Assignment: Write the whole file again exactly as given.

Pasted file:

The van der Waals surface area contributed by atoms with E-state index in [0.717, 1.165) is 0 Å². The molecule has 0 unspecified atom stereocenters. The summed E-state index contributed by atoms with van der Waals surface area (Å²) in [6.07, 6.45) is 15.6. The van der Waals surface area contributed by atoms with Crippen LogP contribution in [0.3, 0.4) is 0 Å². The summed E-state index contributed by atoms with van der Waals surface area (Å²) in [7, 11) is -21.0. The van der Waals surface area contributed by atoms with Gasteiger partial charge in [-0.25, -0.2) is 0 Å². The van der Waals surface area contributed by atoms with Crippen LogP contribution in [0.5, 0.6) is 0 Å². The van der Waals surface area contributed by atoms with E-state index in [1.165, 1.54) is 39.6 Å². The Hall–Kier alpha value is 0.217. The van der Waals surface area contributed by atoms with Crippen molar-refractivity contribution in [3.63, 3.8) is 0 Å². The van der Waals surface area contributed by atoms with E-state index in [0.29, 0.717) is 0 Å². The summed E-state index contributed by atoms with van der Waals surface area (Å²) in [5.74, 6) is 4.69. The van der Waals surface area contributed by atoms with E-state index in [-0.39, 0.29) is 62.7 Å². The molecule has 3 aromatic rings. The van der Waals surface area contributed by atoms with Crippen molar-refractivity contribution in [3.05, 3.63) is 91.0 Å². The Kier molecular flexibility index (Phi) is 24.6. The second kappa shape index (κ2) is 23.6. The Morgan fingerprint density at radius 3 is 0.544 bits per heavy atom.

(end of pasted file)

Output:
The van der Waals surface area contributed by atoms with E-state index in [0.717, 1.165) is 0 Å². The molecule has 0 unspecified atom stereocenters. The summed E-state index contributed by atoms with van der Waals surface area (Å²) in [6.07, 6.45) is 15.6. The van der Waals surface area contributed by atoms with Crippen LogP contribution in [0.3, 0.4) is 0 Å². The summed E-state index contributed by atoms with van der Waals surface area (Å²) in [7, 11) is -21.0. The van der Waals surface area contributed by atoms with Gasteiger partial charge in [-0.25, -0.2) is 0 Å². The van der Waals surface area contributed by atoms with Crippen LogP contribution in [0.5, 0.6) is 0 Å². The van der Waals surface area contributed by atoms with E-state index in [1.165, 1.54) is 39.6 Å². The Hall–Kier alpha value is 0.217. The van der Waals surface area contributed by atoms with Crippen molar-refractivity contribution in [3.63, 3.8) is 0 Å². The van der Waals surface area contributed by atoms with E-state index in [0.29, 0.717) is 0 Å². The summed E-state index contributed by atoms with van der Waals surface area (Å²) in [5.74, 6) is 4.69. The van der Waals surface area contributed by atoms with E-state index in [-0.39, 0.29) is 62.7 Å². The molecule has 3 aromatic rings. The van der Waals surface area contributed by atoms with Crippen molar-refractivity contribution in [3.05, 3.63) is 91.0 Å². The Kier molecular flexibility index (Phi) is 24.6. The second kappa shape index (κ2) is 23.6. The Morgan fingerprint density at radius 3 is 0.544 bits per heavy atom.